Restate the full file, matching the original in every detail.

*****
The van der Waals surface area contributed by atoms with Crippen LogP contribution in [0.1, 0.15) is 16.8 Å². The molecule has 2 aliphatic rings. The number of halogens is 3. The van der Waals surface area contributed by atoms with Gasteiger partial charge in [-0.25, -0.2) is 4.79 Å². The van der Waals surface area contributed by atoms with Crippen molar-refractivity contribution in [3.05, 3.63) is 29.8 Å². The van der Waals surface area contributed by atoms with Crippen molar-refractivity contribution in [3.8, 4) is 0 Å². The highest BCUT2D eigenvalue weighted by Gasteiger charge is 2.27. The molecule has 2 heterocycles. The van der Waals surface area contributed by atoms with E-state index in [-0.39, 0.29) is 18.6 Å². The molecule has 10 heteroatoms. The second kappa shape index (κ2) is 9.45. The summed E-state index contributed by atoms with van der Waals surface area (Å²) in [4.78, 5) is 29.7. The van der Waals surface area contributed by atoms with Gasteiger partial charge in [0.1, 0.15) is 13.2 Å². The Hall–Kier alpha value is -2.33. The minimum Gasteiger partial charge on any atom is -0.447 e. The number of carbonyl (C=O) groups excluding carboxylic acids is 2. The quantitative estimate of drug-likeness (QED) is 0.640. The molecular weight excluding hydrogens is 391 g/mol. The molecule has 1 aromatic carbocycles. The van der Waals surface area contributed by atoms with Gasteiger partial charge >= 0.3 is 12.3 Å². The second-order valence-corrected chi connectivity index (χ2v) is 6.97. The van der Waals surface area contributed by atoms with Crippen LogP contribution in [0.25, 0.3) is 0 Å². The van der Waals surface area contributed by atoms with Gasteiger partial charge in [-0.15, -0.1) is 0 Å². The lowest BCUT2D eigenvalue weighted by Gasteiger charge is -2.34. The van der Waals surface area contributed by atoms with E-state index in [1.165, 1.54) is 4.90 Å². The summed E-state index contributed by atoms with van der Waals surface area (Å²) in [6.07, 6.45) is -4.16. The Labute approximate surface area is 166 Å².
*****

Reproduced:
The van der Waals surface area contributed by atoms with Crippen LogP contribution in [0.1, 0.15) is 16.8 Å². The molecule has 2 aliphatic rings. The number of halogens is 3. The van der Waals surface area contributed by atoms with Gasteiger partial charge in [-0.25, -0.2) is 4.79 Å². The van der Waals surface area contributed by atoms with Crippen molar-refractivity contribution in [3.05, 3.63) is 29.8 Å². The van der Waals surface area contributed by atoms with Crippen molar-refractivity contribution in [3.8, 4) is 0 Å². The highest BCUT2D eigenvalue weighted by Gasteiger charge is 2.27. The molecule has 2 heterocycles. The van der Waals surface area contributed by atoms with E-state index in [-0.39, 0.29) is 18.6 Å². The molecule has 10 heteroatoms. The second kappa shape index (κ2) is 9.45. The summed E-state index contributed by atoms with van der Waals surface area (Å²) in [4.78, 5) is 29.7. The van der Waals surface area contributed by atoms with Gasteiger partial charge in [0.1, 0.15) is 13.2 Å². The Hall–Kier alpha value is -2.33. The minimum Gasteiger partial charge on any atom is -0.447 e. The number of carbonyl (C=O) groups excluding carboxylic acids is 2. The quantitative estimate of drug-likeness (QED) is 0.640. The molecular weight excluding hydrogens is 391 g/mol. The molecule has 1 aromatic carbocycles. The van der Waals surface area contributed by atoms with Gasteiger partial charge >= 0.3 is 12.3 Å². The second-order valence-corrected chi connectivity index (χ2v) is 6.97. The van der Waals surface area contributed by atoms with Crippen LogP contribution in [0.25, 0.3) is 0 Å². The van der Waals surface area contributed by atoms with Gasteiger partial charge in [-0.15, -0.1) is 0 Å². The lowest BCUT2D eigenvalue weighted by Gasteiger charge is -2.34. The van der Waals surface area contributed by atoms with E-state index in [1.165, 1.54) is 4.90 Å². The summed E-state index contributed by atoms with van der Waals surface area (Å²) in [6.07, 6.45) is -4.16. The Labute approximate surface area is 166 Å².